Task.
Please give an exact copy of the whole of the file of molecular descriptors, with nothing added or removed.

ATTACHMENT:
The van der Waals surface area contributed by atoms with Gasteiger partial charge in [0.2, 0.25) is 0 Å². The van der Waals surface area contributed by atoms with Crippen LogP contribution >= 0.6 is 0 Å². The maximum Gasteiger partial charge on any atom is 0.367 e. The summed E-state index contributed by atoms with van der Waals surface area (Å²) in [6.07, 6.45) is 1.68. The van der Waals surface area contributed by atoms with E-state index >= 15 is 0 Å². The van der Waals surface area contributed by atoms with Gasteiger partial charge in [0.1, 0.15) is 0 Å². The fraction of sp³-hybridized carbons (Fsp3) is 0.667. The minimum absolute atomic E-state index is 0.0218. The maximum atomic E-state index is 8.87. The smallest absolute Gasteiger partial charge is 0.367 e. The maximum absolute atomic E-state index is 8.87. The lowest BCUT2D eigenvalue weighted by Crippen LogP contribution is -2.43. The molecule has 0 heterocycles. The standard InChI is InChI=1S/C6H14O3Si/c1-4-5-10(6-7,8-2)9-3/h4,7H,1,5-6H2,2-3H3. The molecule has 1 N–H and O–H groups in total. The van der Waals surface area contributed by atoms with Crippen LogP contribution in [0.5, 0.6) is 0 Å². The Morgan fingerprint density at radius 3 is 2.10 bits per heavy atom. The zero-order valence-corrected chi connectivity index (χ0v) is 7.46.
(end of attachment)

The van der Waals surface area contributed by atoms with Gasteiger partial charge in [0.2, 0.25) is 0 Å². The van der Waals surface area contributed by atoms with Crippen LogP contribution >= 0.6 is 0 Å². The maximum Gasteiger partial charge on any atom is 0.367 e. The summed E-state index contributed by atoms with van der Waals surface area (Å²) in [6.07, 6.45) is 1.68. The van der Waals surface area contributed by atoms with E-state index >= 15 is 0 Å². The van der Waals surface area contributed by atoms with Gasteiger partial charge in [0.1, 0.15) is 0 Å². The fraction of sp³-hybridized carbons (Fsp3) is 0.667. The minimum absolute atomic E-state index is 0.0218. The maximum atomic E-state index is 8.87. The smallest absolute Gasteiger partial charge is 0.367 e. The maximum absolute atomic E-state index is 8.87. The lowest BCUT2D eigenvalue weighted by Crippen LogP contribution is -2.43. The molecule has 0 heterocycles. The standard InChI is InChI=1S/C6H14O3Si/c1-4-5-10(6-7,8-2)9-3/h4,7H,1,5-6H2,2-3H3. The molecule has 1 N–H and O–H groups in total. The van der Waals surface area contributed by atoms with Crippen LogP contribution in [0.5, 0.6) is 0 Å². The Morgan fingerprint density at radius 3 is 2.10 bits per heavy atom. The zero-order valence-corrected chi connectivity index (χ0v) is 7.46.